I posted a previous question about my great-grandmother before but I ordered her birth certificate from the New GRO index https://www.gro.gov.uk/gro/content/certificates/indexes_search.asp

However, the name of her father is missing. What are some reasons why he would be missing from here? How can I trace my family tree without this information?

Winifred Lydia O'Brien


BIRTH 30 OCT 1896 • Stroud, Gloucestershire, England

DEATH 28 NOV 1979 • New Westminster, British Columbia, Canada

I believe I have found my great-grandmother in the 1926 census of the prairie provinces. https://www.bac-lac.gc.ca/eng/census/1926/Pages/item.aspx?itemid=890822 Line 6 in the image.

She was also found in the death index: Winifred Lydia Fowler, "British Columbia Death Registrations, 1872-1986; 1992-1993" https://www.familysearch.org/ark:/61903/1:1:FL1S-HQZ

As well as in the 1901 England census: https://www.ancestry.ca/sharing/16091326?h=e6067d&o_xid=61785&o_lid=61785&o_sch=Email+Programs https://www.ancestry.ca/sharing/16091335?h=4da97d&o_xid=61785&o_lid=61785&o_sch=Email+Programs

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  • I presume that you have checked, but does her marriage say anything about her father? (Always possible I've missed it) In England and Wales, the father's name on a marriage certificate seems to have no real rules. If the bride or groom is illegitimate, then usually their father's name is missing but you never know...
    – AdrianB38
    Commented May 10, 2019 at 17:04

1 Answer 1


Very simply, an illegitimate child whose father did not consent to being included on the certificate (from 1875, if the child was illegitimate the father had to be present at the birth registration to be named; before that the mother could name a father but it wasn't verified), or an illegitimate child whose father was 'unknown' would not have a father's name on the certificate.

Researching the father of an illegitimate child is a challenge. You should try to apply the FAN principle by researching the family friends neighbours and associates of the mother before the birth -- for example, where was she in 1891 and who was she living with? -- and afterwards -- sometimes the mother went on to marry the father of her child, or otherwise associate with him.

Sometime Parish Registers provide information that Civil Registration doesn't, especially if the parish incumbent is feeling judgemental.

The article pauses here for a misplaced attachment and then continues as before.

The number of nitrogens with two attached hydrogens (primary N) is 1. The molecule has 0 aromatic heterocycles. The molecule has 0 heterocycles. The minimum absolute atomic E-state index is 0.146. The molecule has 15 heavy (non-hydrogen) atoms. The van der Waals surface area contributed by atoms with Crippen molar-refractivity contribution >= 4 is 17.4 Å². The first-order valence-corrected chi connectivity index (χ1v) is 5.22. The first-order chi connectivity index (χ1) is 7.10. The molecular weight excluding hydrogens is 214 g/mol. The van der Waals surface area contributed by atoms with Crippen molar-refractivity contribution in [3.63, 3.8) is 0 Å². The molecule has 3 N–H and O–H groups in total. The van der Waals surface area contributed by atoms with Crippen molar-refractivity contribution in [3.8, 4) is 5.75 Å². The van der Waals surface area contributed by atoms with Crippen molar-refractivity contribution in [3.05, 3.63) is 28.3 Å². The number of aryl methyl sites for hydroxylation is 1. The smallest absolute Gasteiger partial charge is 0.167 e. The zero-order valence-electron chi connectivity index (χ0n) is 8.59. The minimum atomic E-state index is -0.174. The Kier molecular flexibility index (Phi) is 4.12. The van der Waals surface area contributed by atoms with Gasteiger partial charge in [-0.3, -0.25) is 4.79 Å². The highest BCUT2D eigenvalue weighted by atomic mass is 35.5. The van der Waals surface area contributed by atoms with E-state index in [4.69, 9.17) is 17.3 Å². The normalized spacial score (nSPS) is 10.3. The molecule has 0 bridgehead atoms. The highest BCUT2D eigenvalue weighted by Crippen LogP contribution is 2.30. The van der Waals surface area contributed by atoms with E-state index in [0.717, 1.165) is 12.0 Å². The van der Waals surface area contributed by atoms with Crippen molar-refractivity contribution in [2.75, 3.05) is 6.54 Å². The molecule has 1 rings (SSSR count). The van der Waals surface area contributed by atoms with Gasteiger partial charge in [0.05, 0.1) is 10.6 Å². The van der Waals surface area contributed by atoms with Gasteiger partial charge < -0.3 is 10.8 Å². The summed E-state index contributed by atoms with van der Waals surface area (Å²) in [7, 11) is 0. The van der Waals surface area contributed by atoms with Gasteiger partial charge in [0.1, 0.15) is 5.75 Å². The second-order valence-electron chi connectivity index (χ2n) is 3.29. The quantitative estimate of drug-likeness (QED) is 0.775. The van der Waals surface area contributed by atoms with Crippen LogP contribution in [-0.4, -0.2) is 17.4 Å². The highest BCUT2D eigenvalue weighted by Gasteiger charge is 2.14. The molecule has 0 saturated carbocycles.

The Gloucestershire Chronicle and the Cheltenham Chronicle for 24 June 1899 both have reports of Norah O'Brien being charged with stabbing Edward Goode with whom she lived... and "there was ... three children of hers in the house" (so not apparently his, or he wasn't admitting they were his). She was also in trouble with the law in 1893 (drunkenness). I note from the 1901 census that stabbing Edward does not seem to have broken their relationship.

You should also investigate via newspaper reports and court records whether she applied for maintenance of the child from the father...

As she had 3 children by 1899, you will want to investigate who the father of the other two were.

Also, DNA testing of her known descendants should provide some information. There are children in the 1901 census who will almost certainly be children of Norah and Edward, so DNA testing of their descendants as well as yourself should let you confirm or rule him out as the father.

  • Where could I find court records? I found that Edward Goode went to jail for not paying child maintenance: ancestry.ca/sharing/… Commented May 15, 2019 at 15:17
  • There are a lot more records in that record set about one or more Edward Goodes... how do you know they're the same person and the same person as the one you're looking for? In any case, this should be a separate question.
    – user6485
    Commented May 15, 2019 at 15:51

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